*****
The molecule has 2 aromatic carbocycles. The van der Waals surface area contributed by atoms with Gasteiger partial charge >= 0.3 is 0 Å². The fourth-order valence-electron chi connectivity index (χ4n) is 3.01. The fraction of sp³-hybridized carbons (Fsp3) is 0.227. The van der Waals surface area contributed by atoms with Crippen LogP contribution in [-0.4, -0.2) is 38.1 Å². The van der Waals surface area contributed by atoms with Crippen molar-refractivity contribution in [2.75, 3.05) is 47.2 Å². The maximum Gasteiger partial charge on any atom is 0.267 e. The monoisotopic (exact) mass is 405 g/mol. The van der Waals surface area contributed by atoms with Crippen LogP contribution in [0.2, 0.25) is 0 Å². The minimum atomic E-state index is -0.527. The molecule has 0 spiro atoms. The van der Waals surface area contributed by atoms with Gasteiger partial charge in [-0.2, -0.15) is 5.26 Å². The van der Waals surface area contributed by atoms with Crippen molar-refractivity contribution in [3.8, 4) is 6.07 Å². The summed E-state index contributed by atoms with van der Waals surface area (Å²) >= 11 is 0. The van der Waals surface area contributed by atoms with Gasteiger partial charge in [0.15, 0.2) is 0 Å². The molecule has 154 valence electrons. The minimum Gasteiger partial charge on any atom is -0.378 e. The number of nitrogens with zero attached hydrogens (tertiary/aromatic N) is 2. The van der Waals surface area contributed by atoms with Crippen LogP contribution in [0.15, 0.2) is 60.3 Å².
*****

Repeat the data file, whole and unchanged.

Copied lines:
The molecule has 2 aromatic carbocycles. The van der Waals surface area contributed by atoms with Gasteiger partial charge >= 0.3 is 0 Å². The fourth-order valence-electron chi connectivity index (χ4n) is 3.01. The fraction of sp³-hybridized carbons (Fsp3) is 0.227. The van der Waals surface area contributed by atoms with Crippen LogP contribution in [-0.4, -0.2) is 38.1 Å². The van der Waals surface area contributed by atoms with Crippen molar-refractivity contribution in [2.75, 3.05) is 47.2 Å². The maximum Gasteiger partial charge on any atom is 0.267 e. The monoisotopic (exact) mass is 405 g/mol. The van der Waals surface area contributed by atoms with Crippen LogP contribution in [0.2, 0.25) is 0 Å². The minimum atomic E-state index is -0.527. The molecule has 0 spiro atoms. The van der Waals surface area contributed by atoms with Gasteiger partial charge in [-0.2, -0.15) is 5.26 Å². The van der Waals surface area contributed by atoms with Crippen molar-refractivity contribution in [3.8, 4) is 6.07 Å². The summed E-state index contributed by atoms with van der Waals surface area (Å²) >= 11 is 0. The van der Waals surface area contributed by atoms with Gasteiger partial charge in [0.15, 0.2) is 0 Å². The molecule has 154 valence electrons. The minimum Gasteiger partial charge on any atom is -0.378 e. The number of nitrogens with zero attached hydrogens (tertiary/aromatic N) is 2. The van der Waals surface area contributed by atoms with Crippen LogP contribution in [0.15, 0.2) is 60.3 Å².